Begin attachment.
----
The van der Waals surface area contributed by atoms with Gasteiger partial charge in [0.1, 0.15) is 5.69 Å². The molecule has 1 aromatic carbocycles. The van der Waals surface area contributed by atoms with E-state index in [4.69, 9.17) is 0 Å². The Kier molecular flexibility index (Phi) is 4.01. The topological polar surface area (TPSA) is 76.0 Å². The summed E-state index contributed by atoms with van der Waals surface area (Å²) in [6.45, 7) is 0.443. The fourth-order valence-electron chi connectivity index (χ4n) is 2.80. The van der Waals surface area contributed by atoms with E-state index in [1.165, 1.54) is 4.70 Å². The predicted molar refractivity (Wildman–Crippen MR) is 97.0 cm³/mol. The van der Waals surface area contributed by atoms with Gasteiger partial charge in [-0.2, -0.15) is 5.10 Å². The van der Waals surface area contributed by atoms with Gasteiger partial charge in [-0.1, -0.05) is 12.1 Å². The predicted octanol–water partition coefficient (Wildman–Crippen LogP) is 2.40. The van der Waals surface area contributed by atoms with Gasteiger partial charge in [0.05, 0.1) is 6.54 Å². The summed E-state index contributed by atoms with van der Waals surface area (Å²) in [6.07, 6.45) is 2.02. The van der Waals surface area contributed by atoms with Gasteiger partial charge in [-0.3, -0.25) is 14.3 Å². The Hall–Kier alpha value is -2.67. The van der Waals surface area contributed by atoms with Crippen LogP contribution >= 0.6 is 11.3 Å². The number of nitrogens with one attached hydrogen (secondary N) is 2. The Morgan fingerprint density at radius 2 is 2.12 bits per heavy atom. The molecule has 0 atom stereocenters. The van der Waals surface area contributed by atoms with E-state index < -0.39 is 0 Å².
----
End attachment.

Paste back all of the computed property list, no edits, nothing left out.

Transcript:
The van der Waals surface area contributed by atoms with Gasteiger partial charge in [0.1, 0.15) is 5.69 Å². The molecule has 1 aromatic carbocycles. The van der Waals surface area contributed by atoms with E-state index in [4.69, 9.17) is 0 Å². The Kier molecular flexibility index (Phi) is 4.01. The topological polar surface area (TPSA) is 76.0 Å². The summed E-state index contributed by atoms with van der Waals surface area (Å²) in [6.45, 7) is 0.443. The fourth-order valence-electron chi connectivity index (χ4n) is 2.80. The van der Waals surface area contributed by atoms with E-state index in [1.165, 1.54) is 4.70 Å². The predicted molar refractivity (Wildman–Crippen MR) is 97.0 cm³/mol. The van der Waals surface area contributed by atoms with Gasteiger partial charge in [-0.2, -0.15) is 5.10 Å². The van der Waals surface area contributed by atoms with Gasteiger partial charge in [-0.1, -0.05) is 12.1 Å². The predicted octanol–water partition coefficient (Wildman–Crippen LogP) is 2.40. The van der Waals surface area contributed by atoms with Gasteiger partial charge in [0.05, 0.1) is 6.54 Å². The summed E-state index contributed by atoms with van der Waals surface area (Å²) in [6.07, 6.45) is 2.02. The van der Waals surface area contributed by atoms with Gasteiger partial charge in [-0.3, -0.25) is 14.3 Å². The Hall–Kier alpha value is -2.67. The van der Waals surface area contributed by atoms with Crippen LogP contribution >= 0.6 is 11.3 Å². The number of nitrogens with one attached hydrogen (secondary N) is 2. The Morgan fingerprint density at radius 2 is 2.12 bits per heavy atom. The molecule has 0 atom stereocenters. The van der Waals surface area contributed by atoms with E-state index < -0.39 is 0 Å².